By Whitney Johnson, Director of Visual and Immersive Experiences
A chance encounter with a coffee-table book set graphic designer Darren Pearson on a new artistic path, writes Catherine Zuckerman in this month’s issue of National Geographic. He was charmed by one image in particular: a 1949 black-and-white photograph of Pablo Picasso at work using light—not a brush—to “paint” his creation in midair.
“I was captivated,” says Pearson.
Using the same technique of long-exposure and working only at night, Pearson uses light to sketch whimsical, life-size beasts on darkened landscapes: a bee in the Beehives area of Nevada’s Valley of Fire State Park, an Amargasaurus ascending stairs in California (pictured above), and a coyote howling to the sky near California’s Joshua Tree National Park.
Inspiration abounds: Pearson’s muses range from birds in his backyard (like the heron, left, painted in a creek near his home) to dinosaurs like Triceratops (painted in a graffitied drainage pipe, right) that thrilled him as a kid.
Featuring an icon: In a composite image from two exposures, a rainbow-hued coyote howls near California’s Joshua Tree National Park.
Iconic landscapes of the western United States are integral to Pearson’s work, inspiring both the work itself and igniting his passion for their value: “The environment impacts everything,” he says. “Animals rely on it, and we rely on it—and yet we treat it with such disrespect.”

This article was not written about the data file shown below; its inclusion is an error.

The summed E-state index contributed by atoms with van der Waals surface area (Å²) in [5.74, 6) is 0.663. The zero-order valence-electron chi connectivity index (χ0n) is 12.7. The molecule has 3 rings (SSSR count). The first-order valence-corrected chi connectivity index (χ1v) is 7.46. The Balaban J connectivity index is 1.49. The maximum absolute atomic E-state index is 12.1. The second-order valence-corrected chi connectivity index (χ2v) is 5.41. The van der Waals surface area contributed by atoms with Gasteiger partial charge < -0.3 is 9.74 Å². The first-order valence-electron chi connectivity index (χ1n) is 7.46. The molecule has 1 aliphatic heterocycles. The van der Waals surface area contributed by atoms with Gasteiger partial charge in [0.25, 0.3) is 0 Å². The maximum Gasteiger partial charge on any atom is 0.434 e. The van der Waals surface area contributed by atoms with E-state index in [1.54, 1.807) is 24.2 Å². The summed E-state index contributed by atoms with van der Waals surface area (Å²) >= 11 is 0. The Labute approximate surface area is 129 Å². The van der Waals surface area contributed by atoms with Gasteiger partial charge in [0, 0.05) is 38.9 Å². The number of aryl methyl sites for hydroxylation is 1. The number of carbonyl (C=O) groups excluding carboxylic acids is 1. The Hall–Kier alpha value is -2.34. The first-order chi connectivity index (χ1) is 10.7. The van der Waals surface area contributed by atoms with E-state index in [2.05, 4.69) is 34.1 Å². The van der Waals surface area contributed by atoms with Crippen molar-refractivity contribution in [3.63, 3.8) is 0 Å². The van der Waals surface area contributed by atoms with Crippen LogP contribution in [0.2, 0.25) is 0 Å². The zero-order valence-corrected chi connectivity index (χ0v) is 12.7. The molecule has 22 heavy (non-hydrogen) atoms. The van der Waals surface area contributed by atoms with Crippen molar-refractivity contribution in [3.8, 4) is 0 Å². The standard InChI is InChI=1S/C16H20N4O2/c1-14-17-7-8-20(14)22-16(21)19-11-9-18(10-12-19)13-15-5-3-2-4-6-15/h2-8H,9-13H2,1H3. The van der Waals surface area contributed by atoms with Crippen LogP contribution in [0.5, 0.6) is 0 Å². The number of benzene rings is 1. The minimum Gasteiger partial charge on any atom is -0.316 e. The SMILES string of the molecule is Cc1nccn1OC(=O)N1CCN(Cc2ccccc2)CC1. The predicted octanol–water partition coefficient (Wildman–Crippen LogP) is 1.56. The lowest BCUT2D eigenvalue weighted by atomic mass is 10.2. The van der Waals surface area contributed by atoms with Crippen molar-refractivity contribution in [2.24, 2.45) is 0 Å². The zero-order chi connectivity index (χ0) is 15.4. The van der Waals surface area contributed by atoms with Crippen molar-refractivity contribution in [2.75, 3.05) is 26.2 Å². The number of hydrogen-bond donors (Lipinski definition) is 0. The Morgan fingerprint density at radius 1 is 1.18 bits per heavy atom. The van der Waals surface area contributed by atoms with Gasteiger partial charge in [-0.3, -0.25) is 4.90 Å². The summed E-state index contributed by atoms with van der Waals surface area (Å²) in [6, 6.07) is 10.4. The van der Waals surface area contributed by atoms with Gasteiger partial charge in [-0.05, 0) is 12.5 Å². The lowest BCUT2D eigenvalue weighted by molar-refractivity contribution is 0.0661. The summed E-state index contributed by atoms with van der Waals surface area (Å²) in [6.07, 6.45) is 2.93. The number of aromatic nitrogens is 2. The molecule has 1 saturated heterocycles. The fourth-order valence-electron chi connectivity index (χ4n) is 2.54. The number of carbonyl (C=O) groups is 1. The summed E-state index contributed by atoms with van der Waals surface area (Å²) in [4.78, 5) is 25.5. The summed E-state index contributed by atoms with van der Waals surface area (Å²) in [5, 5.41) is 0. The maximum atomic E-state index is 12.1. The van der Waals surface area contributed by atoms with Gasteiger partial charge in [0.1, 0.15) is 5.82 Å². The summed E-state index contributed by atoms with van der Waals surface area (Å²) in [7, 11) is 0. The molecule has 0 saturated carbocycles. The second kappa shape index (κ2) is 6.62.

Hanging out: By combining three exposures and sketching from under a rock formation in Los Padres National Forest, Pearson created this trio of bright-eyed bats encircled by sprouting vegetation.
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Full of cheer: While on assignment for Nat Geo, photographer Noriko Hayashi met 90-year-old Fumie Takino (above), founder of a senior cheer squad called “Japan Pom Pom,” and the oldest member of the team. Takino started cheerleading 26 years ago and practices for three hours every week.
“In Japan, there is a strong stereotype that elderly people should behave in a certain way," Takino says. “But I want to tell the younger generation that they don’t need to behave or live in preconceived ways of the elderly when they get old. It is important to be yourself and do what you want to do regardless of your age."
All abilities welcome: The harsh desert environment can be punishing for “Burners,” or revelers at the Burning Man festival in Nevada. But it won’t stop attendees with physical disabilities, thanks to the support of communities such as Mobility Camp (above, Mobility Camp members serve as “Lamplighters,” helping to illuminate roads at night).
Do you have a look-alike? Since 1999, Francois Brunelle has been making portraits of Doppelgängers—people who look strikingly similar but are not twins. The project has built a following on social media and more recently caught the attention of scientists who study genetic relationships. To discover what scientists have learned from studying identical twins in the past, check out National Geographic photographer Martin Schoeller’s portraits (including the image above of twins Loretta, left, and Lorraine) from a story in the January 2012 issue, “A Thing or Two About Twins.”
This newsletter has been curated and edited by Jen Tse, Heather Kim, Sydney Combs, Allie Yang, Amy McKeever, Anne Kim-Dannibale, Alissa Swango, and Janey Adams. Amanda Williams-Bryant, Alec Egamov, and Jeremy Brandt-Vorel also contributed. Have an idea for us? We’d love to hear from you at firstname.lastname@example.org. Thanks for reading!
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